[Review] Robin Trower: For Earth Below (1975)

The band Robin Trower continues their winning ways with another gold-selling, Top 10 album of psychedelic blues rock.

Kronomyth 3.0: As before, so Below.

The first three Robin Trower albums are pretty much of a piece: they look alike and sound alike, with the caveat that For Earth Below is the least impressive of the three. The first album, Twice Removed From Yesterday, was shocking for its re-introduction of Trower as a psychedelic blues-rock guitar god in the image of Jimi Hendrix. The next album, Bridge of Sighs, was just shockingly good. No more shocks await on For Earth Below. It’s what you would expect from Robin Trower at this point, which, after two albums that clearly exceeded expectations, is a bit of a letdown.

Since their last album, Robin Trower (the group) jettisoned drummer Reg Isidore and picked up Bill Lordan, late of Sly & The Family Stone, literally without missing a beat. Lordan is a great addition who does his best to infuse personality into these tracks, including creative use of the crash cymbal (the thinking man’s cowbell). The material is unquestionably solid but there are no surprises here. As the album draws to a close, you wonder if you’ve really heard anything new. That said, there are far worse ways to spend forty minutes than in the company of one of the best psychedelic blues-rock power trios under the sun.

Where their last album came roaring out of the gate, Shame the Devil feels leashed. It’s blues-rock with a heavy layer of psychedelic fuzz on top, but it doesn’t generate the excitement that “Day of the Eagle” did. It’s Only Money is even slower, almost sluggish, as though someone took their last album and got it stoned. Confessin’ Midnight injects a welcome dose of funk into the party and puts to bed any fear of whether Lordan would fit in with his new bandmates. Fine Day luxuriates in the warm, fuzzy tones of Trower’s guitar. If the material isn’t particularly memorable, you’ll hang on Trower’s every note regardless.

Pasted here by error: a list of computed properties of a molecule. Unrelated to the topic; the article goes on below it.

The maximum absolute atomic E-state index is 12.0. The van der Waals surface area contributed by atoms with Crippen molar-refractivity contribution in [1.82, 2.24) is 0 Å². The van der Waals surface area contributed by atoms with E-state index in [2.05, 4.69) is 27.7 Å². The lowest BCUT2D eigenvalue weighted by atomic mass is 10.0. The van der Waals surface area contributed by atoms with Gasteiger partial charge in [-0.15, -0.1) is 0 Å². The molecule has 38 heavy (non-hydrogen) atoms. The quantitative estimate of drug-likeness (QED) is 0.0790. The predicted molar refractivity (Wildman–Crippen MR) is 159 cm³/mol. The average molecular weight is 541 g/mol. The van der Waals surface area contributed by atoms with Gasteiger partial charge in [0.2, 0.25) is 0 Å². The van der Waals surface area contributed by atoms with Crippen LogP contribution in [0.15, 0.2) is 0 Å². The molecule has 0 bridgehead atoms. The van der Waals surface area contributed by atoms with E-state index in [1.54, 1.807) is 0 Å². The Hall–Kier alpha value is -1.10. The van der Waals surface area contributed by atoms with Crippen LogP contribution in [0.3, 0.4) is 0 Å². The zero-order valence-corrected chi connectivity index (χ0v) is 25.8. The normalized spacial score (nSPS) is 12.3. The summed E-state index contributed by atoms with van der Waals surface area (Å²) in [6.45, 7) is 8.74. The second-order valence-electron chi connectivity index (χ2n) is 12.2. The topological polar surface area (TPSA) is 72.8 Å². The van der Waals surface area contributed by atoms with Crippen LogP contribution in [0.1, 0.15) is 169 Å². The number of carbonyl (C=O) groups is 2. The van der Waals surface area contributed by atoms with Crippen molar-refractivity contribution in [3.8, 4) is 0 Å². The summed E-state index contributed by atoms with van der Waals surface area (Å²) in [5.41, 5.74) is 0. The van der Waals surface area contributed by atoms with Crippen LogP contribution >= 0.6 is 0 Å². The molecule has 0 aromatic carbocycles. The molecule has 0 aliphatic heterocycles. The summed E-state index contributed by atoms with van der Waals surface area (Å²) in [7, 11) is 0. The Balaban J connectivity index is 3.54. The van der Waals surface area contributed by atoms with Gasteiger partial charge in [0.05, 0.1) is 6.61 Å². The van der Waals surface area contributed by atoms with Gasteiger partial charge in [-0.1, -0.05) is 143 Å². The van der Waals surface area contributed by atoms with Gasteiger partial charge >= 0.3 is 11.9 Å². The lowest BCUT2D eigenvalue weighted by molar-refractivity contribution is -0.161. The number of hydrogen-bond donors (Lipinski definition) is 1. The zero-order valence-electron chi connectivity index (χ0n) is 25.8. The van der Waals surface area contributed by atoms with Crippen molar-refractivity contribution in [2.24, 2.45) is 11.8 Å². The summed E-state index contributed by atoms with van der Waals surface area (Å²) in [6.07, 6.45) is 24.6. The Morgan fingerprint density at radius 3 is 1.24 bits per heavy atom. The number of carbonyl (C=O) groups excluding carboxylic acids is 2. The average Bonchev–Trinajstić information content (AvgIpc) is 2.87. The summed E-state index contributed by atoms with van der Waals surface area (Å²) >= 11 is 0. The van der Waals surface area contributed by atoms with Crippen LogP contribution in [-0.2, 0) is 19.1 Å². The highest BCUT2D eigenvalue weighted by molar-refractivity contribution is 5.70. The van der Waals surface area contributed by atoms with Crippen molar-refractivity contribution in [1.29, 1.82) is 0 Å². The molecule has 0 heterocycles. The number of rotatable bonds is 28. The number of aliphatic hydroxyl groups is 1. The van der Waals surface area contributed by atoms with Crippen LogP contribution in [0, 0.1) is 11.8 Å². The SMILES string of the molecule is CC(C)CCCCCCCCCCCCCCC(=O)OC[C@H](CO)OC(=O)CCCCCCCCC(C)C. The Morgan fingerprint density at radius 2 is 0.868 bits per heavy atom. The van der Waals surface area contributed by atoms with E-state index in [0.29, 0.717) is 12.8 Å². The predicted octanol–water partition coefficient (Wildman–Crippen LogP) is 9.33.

Side two starts with the album’s strongest track, Alethea. For Earth Below didn’t generate a single, but this would have been it. “Alethea” has the album’s best groove and the kind of funky swagger that occasioned the comparisons to Hendrix. A Tale Untold keeps the funk flowing before dissipating in a languid ending. Gonna Be More Suspicious sounds suspiciously like one we’ve already heard before from Robin Trower. The album closes with another spacey title track, For Earth Below.

Although Robin Trower is not a progressive rock band, you can literally smell the reefer seeping out of the control room on this record. The heavy use of effects, the panning of cymbals, the alternately smokey and piercing guitars all point to a stoned-out blues-rock session. For Earth Below, though predictable at this point, is still miles above what most Hendrix/Cream wannabes were cobbling together. And the band was certainly at their commercial if not also their artistic peak, with their third album reaching #5 on the Billboard charts and selling over 500,000 copies in the US—not bad for an album that isn’t their best.

Original elpee version

A1. Shame the Devil (3:34)
A2. It’s Only Money (5:38)
A3. Confessin’ Midnight (5:51)
A4. Fine Day (Robin Trower/James Dewar) (3:36)
B1. Alethea (3:02)
B2. A Tale Untold (5:28)
B3. Gonna Be More Suspicious (Robin Trower/James Dewar) (3:05)
B4. For Earth Below (6:05)

Songs written by Robin Trower unless noted.

Original 8-track version
A1. Shame the Devil
A2. It’s Only Money
B1. Confessin’ Midnight
B2. Alethea
C1. Fine Day
C2. A Tale Untold
D1. Gonna Be More Suspicious
D2. For Earth Below

The Players

James Dewar (bass and vocals), Bill Lordan (drums), Robin Trower (guitar). Produced by Matthew Fisher; engineered by Gary Ladinsky.

The Pictures

Cover design by Funky Paul. Photo by Robert Failla.

The Product

Released on elpee, cassette and 8-track in February 1975* in the US (Chrysalis, CHR/CCH/M8C 1073), the UK (Chrysalis, CHR.1073) and Japan (Chrysalis, CHR-1073); reached #5 on the US charts (RIAA-certified gold record). (*First appeared in 2/22/75 issue of Billboard.)

  1. Re-issued on elpee in 1977 in the US (Chrysalis, CHR 1073) [blue/white label].
  2. Re-issued on compact disc in the US (Chrysalis, VK 41073).
  3. Re-packaged with Live on 2-for-1 compact disc in 1997 in the UK (BGO, BGOCD347).
  4. Re-released on 180g vinyl on May 6, 2014 in the US (Friday Music).

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